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  • Open Access

Effects of an olive oil-based lipid emulsion (ClinOleic) versus LCT/MCT-based lipid emulsions upon the inflammatory markers of critically ill patients (EPICOS Study)

  • 1,
  • 1,
  • 1 and
  • 2
Critical Care201014 (Suppl 1) :P562

https://doi.org/10.1186/cc8794

  • Published:

Keywords

  • Insulin Resistance
  • Delivery System
  • Serum Sample
  • Care Patient
  • Demographic Characteristic

Introduction

Olive oil-based lipid emulsions have been used for more than a decade to reduce the polyunsaturated fatty acid (PUFA) content in TPN, thus preventing the deleterious effects associated with PUFA excess. MCT/LCT-based lipid emulsions were recently associated with deleterious effects such as lipotoxicity, activation of inflammatory cascade and increased risk of cardiovascular disease [1]. This study aims to compare the effects of these two lipid emulsions upon several inflammatory markers in critically ill patients using TPN.

Methods

Serum samples were collected in a prospective multicenter and open-label study (NCT#00798681) from 100 critical care patients receiving TPN with an olive oil-based lipid emulsion using either a premixed ready-to-use system (G1, n = 50, OliClinomel; Baxter) or a compounded system (G2, n = 25, ClinOleic; Baxter), and the results were compared with those from patients receiving a compounded TPN made with an LCT/MCT lipid emulsion (G3, n = 25). All samples were collected at baseline, day 4 and day 7 (three samples in each time point). Changes in the levels of inflammatory markers from baseline to day 7 were compared using analysis of covariance and P < 0.05 was considered statistically significant.

Results

At baseline, demographic characteristics of the patients were balanced between the groups. Regardless of the delivery system used, patients receiving TPN with an olive oil-based lipid emulsion presented at day 4 lower levels of: IL-8 (54.4 vs 67.8 vs 120.7 pg/ml), TNFα (3.4 vs 3.5 vs 13.0 pg/ml), lymphocyte phosphatidylserine externalization (PS) (5.2 vs 4.8 vs 14.7%), and resistin (R) (9.1 vs 9.2 vs 15.4 ng/ml) (all G1 vs G2 vs G3 and P < 0.05). No differences were observed in the levels of IL-10 and CRP. Statistically significant differences were maintained throughout day 7 for IL-8, TNFα, PS and R.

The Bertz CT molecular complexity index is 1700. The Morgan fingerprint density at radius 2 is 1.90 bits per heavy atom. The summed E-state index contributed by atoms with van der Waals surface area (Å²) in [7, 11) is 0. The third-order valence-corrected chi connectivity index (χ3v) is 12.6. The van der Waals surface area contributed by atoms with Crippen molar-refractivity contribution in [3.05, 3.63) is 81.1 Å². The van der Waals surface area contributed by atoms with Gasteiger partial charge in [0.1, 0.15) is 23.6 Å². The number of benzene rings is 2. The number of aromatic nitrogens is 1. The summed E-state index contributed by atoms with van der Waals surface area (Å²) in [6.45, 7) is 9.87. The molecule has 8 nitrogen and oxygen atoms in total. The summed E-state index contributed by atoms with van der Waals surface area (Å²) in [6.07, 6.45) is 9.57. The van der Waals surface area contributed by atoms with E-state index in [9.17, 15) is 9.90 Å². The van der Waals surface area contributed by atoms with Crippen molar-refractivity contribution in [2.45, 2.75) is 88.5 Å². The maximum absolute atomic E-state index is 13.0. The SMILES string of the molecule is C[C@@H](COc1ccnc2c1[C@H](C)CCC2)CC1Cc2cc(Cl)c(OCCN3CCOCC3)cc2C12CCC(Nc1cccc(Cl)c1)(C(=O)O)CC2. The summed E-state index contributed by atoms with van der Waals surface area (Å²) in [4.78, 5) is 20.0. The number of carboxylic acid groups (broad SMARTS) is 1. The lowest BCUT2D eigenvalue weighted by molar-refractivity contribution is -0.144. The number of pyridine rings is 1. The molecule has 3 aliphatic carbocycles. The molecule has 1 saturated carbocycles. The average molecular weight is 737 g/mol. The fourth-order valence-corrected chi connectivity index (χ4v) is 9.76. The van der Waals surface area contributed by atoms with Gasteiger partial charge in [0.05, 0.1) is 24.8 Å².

Conclusions

The administration of an olive oil-based lipid emulsion within the TPN regimen led to a significant reduction in the inflammatory response when compared with a LCT/MCT-based lipid emulsion. Particularly relevant are the differences for resistin (an indicator of insulin resistance) and PS (an indicator of apoptosis).

Authors’ Affiliations

(1)
Hospital Fernandes Tavora, Fortaleza, Brazil
(2)
Laboratório Evandro Pessoa, Fortaleza, Brazil

References

  1. Pontes-Arruda : Clin Nutr Suppl. 2009, 4: 19-10.1016/j.clnu.2009.04.006.View ArticleGoogle Scholar

Copyright

© BioMed Central Ltd. 2010

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